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Heavy Smog Requires Pilots Flying into China To Master Low-Visibility Landings

December 12, 2013

Heavy smog in eastern China on December 8, 2013. Chinese aviation authorities will soon require captains of domestic flights into Beijing to master low-visibility landings. (ChinaFotoPress/Getty Images)

Chinese aviation authorities will soon require captains of domestic flights into Beijing to master low-visibility landings to combat chronic flight delays that have been worsened by heavy smog.

Beijing Capital International Airport, China’s busiest, has the worst record for flight delays of any major international airport, with only 18 percent of flights departing on time, according to travel industry monitor FlightStats. Thick smog has canceled or delayed flights at the Beijing airport when the city’s visibility goes down to a few hundred meters (yards) — though officials typically blame the delays on weather conditions rather than pollution.

The new requirement will take effect Jan. 1, an official at the Civil Aviation Administration of China said Thursday. The official, who like many Chinese officials spoke on condition of anonymity, said the new skills would be required of all captains on Beijing-bound flights from China’s other major airports, including those in Guangzhou, Shanghai, Chengdu and Shenzhen.

The captains will have to learn to land their aircraft with the assistance of precision auto-landing equipment when visibility falls to 400 meters (1,315 feet). Currently, planes are diverted to other airports when visibility is that low.

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“The administration is promoting the technology to reduce the impact on flights by severe natural conditions,” the aviation official said, adding that it will be up to the airlines to decide whether to use auto-landing in low visibility.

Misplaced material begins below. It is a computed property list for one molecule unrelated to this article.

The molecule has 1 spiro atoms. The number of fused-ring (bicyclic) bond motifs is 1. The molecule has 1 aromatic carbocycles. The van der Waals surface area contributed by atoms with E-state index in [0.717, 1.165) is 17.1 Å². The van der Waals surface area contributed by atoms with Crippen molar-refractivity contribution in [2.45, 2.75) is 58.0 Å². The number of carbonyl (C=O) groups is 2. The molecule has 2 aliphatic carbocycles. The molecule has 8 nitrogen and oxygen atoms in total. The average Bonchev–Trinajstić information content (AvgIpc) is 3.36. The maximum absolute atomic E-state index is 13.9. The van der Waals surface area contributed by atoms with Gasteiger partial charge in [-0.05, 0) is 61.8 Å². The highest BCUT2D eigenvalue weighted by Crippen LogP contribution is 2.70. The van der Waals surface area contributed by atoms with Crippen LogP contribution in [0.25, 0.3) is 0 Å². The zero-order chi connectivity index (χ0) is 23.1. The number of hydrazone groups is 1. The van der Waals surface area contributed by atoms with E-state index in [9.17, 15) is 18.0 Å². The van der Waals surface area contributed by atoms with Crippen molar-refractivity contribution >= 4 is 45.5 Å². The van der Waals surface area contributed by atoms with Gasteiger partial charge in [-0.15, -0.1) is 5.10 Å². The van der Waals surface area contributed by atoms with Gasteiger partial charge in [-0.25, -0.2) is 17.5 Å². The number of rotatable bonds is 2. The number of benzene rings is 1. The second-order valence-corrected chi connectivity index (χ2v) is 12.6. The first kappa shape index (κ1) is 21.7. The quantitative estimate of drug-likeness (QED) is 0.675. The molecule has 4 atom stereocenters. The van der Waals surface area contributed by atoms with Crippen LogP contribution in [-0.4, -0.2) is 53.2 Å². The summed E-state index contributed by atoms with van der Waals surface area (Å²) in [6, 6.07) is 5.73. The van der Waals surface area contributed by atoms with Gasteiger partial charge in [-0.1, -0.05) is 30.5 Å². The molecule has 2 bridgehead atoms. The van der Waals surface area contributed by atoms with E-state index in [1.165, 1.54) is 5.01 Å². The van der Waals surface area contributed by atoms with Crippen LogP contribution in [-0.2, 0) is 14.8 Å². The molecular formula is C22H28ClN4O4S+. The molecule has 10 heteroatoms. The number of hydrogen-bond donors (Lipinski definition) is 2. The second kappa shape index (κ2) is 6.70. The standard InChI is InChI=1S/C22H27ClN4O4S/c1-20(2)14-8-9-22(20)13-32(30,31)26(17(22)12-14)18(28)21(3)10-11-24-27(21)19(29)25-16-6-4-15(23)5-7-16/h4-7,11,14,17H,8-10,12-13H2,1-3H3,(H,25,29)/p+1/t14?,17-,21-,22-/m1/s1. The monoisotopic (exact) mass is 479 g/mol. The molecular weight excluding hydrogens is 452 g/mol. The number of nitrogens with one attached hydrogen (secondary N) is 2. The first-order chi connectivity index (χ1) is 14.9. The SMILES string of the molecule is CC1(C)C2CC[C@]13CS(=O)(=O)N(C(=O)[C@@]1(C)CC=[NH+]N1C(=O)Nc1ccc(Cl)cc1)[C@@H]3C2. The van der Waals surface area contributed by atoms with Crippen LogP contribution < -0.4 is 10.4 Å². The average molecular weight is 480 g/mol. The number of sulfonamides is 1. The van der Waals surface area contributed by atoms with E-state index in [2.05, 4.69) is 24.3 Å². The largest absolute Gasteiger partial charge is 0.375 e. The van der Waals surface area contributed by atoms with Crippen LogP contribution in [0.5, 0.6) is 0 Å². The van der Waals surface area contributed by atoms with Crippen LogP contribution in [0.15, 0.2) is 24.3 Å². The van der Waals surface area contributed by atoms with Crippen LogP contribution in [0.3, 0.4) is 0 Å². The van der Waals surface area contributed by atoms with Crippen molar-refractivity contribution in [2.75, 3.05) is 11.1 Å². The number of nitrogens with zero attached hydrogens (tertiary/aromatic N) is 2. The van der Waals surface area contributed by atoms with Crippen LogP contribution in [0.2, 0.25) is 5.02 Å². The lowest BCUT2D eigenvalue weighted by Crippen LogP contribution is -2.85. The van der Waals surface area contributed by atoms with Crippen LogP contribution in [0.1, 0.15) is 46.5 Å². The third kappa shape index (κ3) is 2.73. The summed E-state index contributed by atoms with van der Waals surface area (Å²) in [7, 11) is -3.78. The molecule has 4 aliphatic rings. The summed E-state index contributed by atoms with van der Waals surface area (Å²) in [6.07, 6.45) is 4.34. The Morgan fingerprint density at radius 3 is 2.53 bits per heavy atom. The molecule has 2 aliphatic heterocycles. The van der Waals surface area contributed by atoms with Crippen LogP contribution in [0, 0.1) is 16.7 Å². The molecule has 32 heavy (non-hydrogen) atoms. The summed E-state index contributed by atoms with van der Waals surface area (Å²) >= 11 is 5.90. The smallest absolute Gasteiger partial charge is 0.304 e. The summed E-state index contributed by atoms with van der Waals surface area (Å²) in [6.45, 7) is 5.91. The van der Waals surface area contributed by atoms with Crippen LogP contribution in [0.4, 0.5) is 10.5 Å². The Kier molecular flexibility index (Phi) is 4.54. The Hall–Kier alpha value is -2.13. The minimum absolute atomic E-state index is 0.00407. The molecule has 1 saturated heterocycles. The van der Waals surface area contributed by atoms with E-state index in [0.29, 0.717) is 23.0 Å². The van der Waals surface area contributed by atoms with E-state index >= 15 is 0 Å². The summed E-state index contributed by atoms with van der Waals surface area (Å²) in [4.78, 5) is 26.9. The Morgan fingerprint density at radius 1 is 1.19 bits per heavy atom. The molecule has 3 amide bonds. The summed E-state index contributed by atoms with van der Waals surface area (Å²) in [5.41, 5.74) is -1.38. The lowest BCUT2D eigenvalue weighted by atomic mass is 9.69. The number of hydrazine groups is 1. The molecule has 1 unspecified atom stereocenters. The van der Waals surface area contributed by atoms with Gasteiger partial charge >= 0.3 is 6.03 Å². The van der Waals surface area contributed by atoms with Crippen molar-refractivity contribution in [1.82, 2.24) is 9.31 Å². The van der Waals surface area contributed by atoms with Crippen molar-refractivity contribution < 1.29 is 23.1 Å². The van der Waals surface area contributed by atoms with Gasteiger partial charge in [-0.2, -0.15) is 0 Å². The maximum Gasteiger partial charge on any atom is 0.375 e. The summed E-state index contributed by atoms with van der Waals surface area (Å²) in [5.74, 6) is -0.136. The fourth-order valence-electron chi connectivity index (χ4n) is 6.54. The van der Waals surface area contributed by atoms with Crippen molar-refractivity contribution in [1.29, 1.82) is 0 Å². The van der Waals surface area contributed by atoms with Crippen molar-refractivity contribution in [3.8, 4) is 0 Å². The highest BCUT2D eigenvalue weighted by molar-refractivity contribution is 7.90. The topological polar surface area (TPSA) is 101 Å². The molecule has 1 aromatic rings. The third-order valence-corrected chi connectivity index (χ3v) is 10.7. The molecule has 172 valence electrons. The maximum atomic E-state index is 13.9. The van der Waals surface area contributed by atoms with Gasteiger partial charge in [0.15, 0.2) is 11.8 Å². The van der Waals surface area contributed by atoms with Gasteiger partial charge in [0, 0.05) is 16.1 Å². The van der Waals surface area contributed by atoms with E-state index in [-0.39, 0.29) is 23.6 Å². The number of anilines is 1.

Auto-landing allows a plane to land automatically with the supervision of a human crew. Experts say that the technology improves aviation safety, but that it requires additional pilot training to supervise the precision hardware both onboard and on the ground. The system is geared for three levels of visibility: 800 meters (half a mile), 400 meters and zero visibility.

The new requirement will apply only to domestic flights because China doesn’t have authority over the qualifications of foreign airlines’ pilots.

Many foreign airlines, however, have already been using auto-landing at major Chinese airports equipped with the proper instruments. The Beijing airport, which did not immediately respond to interview requests, is equipped with high-level auto-landing instruments.

Chinese airlines also have fleets of aircraft capable of auto-landing. But aviation authorities previously did not require Chinese pilots to be trained for low-visibility auto-landing because of hefty training costs, said Shu Ping, dean of aviation safety at China Academy of Civil Aviation Science and Technology.

“The training is very expensive, and the low visibility was not a normal condition,” Shu said. “Now with more smoggy days, the probability of landing with low visibility is higher.”

The Beijing airport’s chronic delays are due to an assortment of factors, including a narrow air corridor for commercial aviation because of the powerful military’s tight control over airspace. China’s wide-ranging weather patterns — including fog, snow and sandstorms — also play a role, as does Beijing’s severe pollution.

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